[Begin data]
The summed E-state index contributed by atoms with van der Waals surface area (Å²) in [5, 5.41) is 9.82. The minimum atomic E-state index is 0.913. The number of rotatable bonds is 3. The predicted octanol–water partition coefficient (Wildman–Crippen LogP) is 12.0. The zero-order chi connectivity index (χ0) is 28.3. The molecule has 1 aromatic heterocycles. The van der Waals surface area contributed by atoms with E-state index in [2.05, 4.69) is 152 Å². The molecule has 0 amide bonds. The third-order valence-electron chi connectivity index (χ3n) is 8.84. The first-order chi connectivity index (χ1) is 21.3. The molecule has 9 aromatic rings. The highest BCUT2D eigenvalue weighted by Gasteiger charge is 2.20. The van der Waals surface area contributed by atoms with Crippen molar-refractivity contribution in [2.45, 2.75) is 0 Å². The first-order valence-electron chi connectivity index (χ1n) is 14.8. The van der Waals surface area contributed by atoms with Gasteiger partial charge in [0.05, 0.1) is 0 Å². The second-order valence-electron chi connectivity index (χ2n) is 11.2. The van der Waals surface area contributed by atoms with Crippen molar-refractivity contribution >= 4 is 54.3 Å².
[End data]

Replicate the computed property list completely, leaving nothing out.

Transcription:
The summed E-state index contributed by atoms with van der Waals surface area (Å²) in [5, 5.41) is 9.82. The minimum atomic E-state index is 0.913. The number of rotatable bonds is 3. The predicted octanol–water partition coefficient (Wildman–Crippen LogP) is 12.0. The zero-order chi connectivity index (χ0) is 28.3. The molecule has 1 aromatic heterocycles. The van der Waals surface area contributed by atoms with E-state index in [2.05, 4.69) is 152 Å². The molecule has 0 amide bonds. The third-order valence-electron chi connectivity index (χ3n) is 8.84. The first-order chi connectivity index (χ1) is 21.3. The molecule has 9 aromatic rings. The highest BCUT2D eigenvalue weighted by Gasteiger charge is 2.20. The van der Waals surface area contributed by atoms with Crippen molar-refractivity contribution in [2.45, 2.75) is 0 Å². The first-order valence-electron chi connectivity index (χ1n) is 14.8. The van der Waals surface area contributed by atoms with Gasteiger partial charge in [0.05, 0.1) is 0 Å². The second-order valence-electron chi connectivity index (χ2n) is 11.2. The van der Waals surface area contributed by atoms with Crippen molar-refractivity contribution >= 4 is 54.3 Å².